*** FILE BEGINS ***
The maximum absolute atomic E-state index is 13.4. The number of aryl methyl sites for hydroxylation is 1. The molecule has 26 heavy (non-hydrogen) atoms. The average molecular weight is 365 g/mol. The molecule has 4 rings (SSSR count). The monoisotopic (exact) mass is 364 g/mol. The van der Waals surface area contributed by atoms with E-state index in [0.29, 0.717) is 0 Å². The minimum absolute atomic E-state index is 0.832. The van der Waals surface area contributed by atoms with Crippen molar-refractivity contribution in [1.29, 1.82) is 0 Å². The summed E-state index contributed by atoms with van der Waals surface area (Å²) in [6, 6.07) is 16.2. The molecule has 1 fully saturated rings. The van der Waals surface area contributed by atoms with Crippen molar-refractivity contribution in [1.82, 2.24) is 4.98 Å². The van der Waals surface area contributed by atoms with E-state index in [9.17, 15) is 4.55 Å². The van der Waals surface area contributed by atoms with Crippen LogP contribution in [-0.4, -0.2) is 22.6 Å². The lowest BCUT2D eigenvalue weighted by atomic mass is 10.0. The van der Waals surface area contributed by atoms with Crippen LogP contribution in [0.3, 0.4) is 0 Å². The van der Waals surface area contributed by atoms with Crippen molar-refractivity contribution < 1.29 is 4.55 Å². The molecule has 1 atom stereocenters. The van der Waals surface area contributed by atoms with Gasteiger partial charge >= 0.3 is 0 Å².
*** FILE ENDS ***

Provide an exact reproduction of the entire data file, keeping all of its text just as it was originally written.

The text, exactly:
The maximum absolute atomic E-state index is 13.4. The number of aryl methyl sites for hydroxylation is 1. The molecule has 26 heavy (non-hydrogen) atoms. The average molecular weight is 365 g/mol. The molecule has 4 rings (SSSR count). The monoisotopic (exact) mass is 364 g/mol. The van der Waals surface area contributed by atoms with E-state index in [0.29, 0.717) is 0 Å². The minimum absolute atomic E-state index is 0.832. The van der Waals surface area contributed by atoms with Crippen molar-refractivity contribution in [1.29, 1.82) is 0 Å². The summed E-state index contributed by atoms with van der Waals surface area (Å²) in [6, 6.07) is 16.2. The molecule has 1 fully saturated rings. The van der Waals surface area contributed by atoms with Crippen molar-refractivity contribution in [1.82, 2.24) is 4.98 Å². The van der Waals surface area contributed by atoms with E-state index in [9.17, 15) is 4.55 Å². The van der Waals surface area contributed by atoms with Crippen LogP contribution in [-0.4, -0.2) is 22.6 Å². The lowest BCUT2D eigenvalue weighted by atomic mass is 10.0. The van der Waals surface area contributed by atoms with Crippen LogP contribution in [0.3, 0.4) is 0 Å². The van der Waals surface area contributed by atoms with Crippen molar-refractivity contribution < 1.29 is 4.55 Å². The molecule has 1 atom stereocenters. The van der Waals surface area contributed by atoms with Gasteiger partial charge >= 0.3 is 0 Å².